In our own country, the LGBT community is fortunate. We do not have to fight against torture and death. Public housing is available to us albeit the criteria are more stringent that for heterosexuals. Gay-related bullying at the workplace is not, as far as the anecdotal evidence suggests, widespread. The riot police, armed with machine guns, do not come to Pink Dot. Gay-themed bars and cafes are not systematically raided. The legislature itself, although almost inert as far as the repeal of Section 377a is concerned, does not contain crusading parliamentarians bent on maintaining and widening anti-gay laws.
I am confident that, pragmatic as our government is, it will gradually weaken its resistance to the tide against homophobia in the months and years to come, particularly as the status quo continues to be challenged through constitutional applications against Section 377a, the vocal efforts of our more gifted commentators such as Alex Au, and the work of LGBT organisations.
But I have one concern in mind that cannot wait for history to take its course. In the time it takes for our government and society to come to terms with the scientific data and the moral insights of the present age, countless isolated teenagers will continue to suffer in silence, ploughing a disorientated path through a largely hostile and perplexing world that offers them no haven in which to rest a while, to be nurtured and built up into the best individuals they can be.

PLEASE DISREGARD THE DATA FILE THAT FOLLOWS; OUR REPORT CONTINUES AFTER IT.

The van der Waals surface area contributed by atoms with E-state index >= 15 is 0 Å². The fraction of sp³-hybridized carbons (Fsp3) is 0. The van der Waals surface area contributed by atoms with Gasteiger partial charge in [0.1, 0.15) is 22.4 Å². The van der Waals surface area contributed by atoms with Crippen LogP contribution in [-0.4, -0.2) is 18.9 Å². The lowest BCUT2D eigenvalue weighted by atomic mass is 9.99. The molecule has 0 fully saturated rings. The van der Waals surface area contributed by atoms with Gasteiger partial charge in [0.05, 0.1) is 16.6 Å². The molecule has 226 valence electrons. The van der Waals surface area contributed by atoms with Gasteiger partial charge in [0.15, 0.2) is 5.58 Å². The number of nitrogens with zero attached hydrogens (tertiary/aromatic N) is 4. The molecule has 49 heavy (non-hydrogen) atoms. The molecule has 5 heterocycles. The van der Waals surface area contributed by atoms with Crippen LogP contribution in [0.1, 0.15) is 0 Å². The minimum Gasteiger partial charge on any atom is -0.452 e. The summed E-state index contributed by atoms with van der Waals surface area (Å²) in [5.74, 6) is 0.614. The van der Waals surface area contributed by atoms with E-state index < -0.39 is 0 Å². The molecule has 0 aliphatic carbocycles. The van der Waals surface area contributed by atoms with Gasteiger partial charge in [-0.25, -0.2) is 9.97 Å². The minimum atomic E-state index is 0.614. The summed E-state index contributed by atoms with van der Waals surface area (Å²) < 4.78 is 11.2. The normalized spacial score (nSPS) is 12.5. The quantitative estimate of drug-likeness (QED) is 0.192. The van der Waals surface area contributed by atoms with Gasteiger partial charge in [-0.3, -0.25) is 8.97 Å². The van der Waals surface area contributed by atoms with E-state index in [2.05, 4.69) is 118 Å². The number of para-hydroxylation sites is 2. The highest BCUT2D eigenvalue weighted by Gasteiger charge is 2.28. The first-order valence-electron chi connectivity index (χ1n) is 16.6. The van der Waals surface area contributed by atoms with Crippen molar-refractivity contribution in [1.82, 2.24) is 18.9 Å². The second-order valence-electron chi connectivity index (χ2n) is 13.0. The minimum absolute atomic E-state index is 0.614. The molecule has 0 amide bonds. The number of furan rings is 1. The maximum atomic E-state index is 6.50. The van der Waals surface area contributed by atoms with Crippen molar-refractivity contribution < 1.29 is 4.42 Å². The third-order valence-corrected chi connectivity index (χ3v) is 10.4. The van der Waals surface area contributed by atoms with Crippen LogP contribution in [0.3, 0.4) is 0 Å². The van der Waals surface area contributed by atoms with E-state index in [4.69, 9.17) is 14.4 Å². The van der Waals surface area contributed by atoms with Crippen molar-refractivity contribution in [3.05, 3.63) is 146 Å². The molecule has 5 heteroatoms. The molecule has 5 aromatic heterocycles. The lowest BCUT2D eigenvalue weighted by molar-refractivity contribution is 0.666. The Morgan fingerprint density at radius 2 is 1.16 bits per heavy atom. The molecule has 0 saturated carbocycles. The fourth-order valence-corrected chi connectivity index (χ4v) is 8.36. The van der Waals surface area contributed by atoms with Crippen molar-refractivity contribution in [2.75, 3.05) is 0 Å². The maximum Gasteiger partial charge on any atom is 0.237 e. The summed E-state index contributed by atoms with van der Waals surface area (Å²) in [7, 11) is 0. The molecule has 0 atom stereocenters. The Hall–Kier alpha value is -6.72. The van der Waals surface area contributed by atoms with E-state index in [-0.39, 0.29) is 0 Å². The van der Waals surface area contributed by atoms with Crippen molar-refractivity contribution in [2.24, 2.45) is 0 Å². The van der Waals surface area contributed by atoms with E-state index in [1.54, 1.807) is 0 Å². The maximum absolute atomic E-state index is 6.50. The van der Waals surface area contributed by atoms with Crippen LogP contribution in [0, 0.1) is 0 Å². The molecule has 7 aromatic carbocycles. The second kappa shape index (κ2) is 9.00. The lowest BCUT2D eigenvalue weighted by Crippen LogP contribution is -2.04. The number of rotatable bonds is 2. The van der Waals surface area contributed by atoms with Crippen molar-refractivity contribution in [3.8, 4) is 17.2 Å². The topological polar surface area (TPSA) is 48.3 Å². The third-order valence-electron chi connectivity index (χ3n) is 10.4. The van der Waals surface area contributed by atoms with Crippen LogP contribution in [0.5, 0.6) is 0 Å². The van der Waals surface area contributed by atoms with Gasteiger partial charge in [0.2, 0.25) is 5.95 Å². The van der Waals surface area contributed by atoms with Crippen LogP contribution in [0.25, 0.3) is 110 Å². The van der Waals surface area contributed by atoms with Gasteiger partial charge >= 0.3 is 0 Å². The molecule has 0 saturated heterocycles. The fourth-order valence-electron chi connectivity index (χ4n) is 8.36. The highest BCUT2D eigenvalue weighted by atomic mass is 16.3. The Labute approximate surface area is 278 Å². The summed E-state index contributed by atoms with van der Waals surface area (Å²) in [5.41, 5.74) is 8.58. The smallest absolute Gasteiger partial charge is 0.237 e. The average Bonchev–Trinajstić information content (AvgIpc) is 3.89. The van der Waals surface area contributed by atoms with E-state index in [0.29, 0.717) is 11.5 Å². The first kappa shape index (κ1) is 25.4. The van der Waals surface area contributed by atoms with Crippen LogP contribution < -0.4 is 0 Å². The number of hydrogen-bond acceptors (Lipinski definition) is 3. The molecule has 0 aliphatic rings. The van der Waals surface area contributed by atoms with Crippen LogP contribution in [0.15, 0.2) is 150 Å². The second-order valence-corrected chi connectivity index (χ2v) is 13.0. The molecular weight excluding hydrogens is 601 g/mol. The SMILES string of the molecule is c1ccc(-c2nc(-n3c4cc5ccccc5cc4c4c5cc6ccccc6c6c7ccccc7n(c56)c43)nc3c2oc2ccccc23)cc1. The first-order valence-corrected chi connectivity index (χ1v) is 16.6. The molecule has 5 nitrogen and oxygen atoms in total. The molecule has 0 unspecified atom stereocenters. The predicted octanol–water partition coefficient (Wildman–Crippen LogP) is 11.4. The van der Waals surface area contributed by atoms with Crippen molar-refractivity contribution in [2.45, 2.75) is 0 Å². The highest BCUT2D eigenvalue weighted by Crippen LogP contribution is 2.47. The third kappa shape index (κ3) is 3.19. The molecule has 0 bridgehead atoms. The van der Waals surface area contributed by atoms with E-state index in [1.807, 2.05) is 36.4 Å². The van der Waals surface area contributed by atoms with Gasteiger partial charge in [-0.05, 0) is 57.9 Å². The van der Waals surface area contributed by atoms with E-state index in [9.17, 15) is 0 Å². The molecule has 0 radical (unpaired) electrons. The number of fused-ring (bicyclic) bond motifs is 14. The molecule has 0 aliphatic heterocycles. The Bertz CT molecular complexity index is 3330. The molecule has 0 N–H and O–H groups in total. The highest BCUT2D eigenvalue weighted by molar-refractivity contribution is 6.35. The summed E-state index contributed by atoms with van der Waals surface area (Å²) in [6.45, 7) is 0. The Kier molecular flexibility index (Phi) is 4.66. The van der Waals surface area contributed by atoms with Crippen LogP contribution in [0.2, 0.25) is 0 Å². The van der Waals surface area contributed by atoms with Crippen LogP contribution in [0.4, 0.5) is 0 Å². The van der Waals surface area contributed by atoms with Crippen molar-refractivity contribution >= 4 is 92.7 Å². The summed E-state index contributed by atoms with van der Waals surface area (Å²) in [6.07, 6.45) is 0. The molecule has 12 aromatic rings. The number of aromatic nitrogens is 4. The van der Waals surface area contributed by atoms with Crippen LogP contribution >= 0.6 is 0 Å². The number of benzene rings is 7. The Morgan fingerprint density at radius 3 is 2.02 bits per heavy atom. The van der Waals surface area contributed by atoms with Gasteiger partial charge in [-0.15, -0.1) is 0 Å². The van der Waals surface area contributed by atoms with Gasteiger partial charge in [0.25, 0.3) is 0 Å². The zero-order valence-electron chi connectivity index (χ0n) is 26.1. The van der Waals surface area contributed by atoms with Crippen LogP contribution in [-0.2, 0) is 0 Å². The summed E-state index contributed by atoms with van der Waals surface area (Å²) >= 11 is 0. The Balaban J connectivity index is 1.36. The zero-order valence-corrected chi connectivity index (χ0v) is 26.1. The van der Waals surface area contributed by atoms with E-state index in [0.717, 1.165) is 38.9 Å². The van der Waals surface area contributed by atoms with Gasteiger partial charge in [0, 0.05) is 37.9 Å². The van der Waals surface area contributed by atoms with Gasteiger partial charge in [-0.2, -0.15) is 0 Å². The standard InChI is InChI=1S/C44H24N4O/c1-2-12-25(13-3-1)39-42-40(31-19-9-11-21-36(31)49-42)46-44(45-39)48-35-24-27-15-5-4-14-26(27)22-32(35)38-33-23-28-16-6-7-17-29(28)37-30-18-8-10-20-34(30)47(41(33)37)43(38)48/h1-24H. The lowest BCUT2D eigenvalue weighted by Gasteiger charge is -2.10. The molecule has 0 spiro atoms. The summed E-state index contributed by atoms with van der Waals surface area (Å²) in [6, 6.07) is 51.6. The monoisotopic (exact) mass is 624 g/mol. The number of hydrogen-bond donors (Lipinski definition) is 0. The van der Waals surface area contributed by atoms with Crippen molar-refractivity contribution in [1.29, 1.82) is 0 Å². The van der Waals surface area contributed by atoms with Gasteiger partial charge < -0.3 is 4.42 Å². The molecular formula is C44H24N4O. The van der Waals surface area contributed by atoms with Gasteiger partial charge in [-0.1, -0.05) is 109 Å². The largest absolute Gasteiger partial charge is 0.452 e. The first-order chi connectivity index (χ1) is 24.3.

I was one such teenager. I also experienced a disoriented and perplexing childhood. My one recourse as I grew into adulthood was contact with people to whom my worldview, my experiences, my loneliness, were not a moral issue to be corrected or an illness to be cured but an intrinsic and real aspect of my personality which they helped to nurture and protect and heal.
After the fifth Pink Dot – and may I congratulate the organisers on what was yet another spectacularly affirming moment – I ask you, my fellow Singaporeans, to reflect on one question. Despite your deeply-held moral views or your preferred scientific explanation, could you allow your heart to open just a little bit to consider the soul-sapping estrangement that is the daily diet of gay, lesbian, bisexual and transgendered young people, who may even at this very moment be contemplating suicide as the only way out of a life that holds no promise, a life that has no light?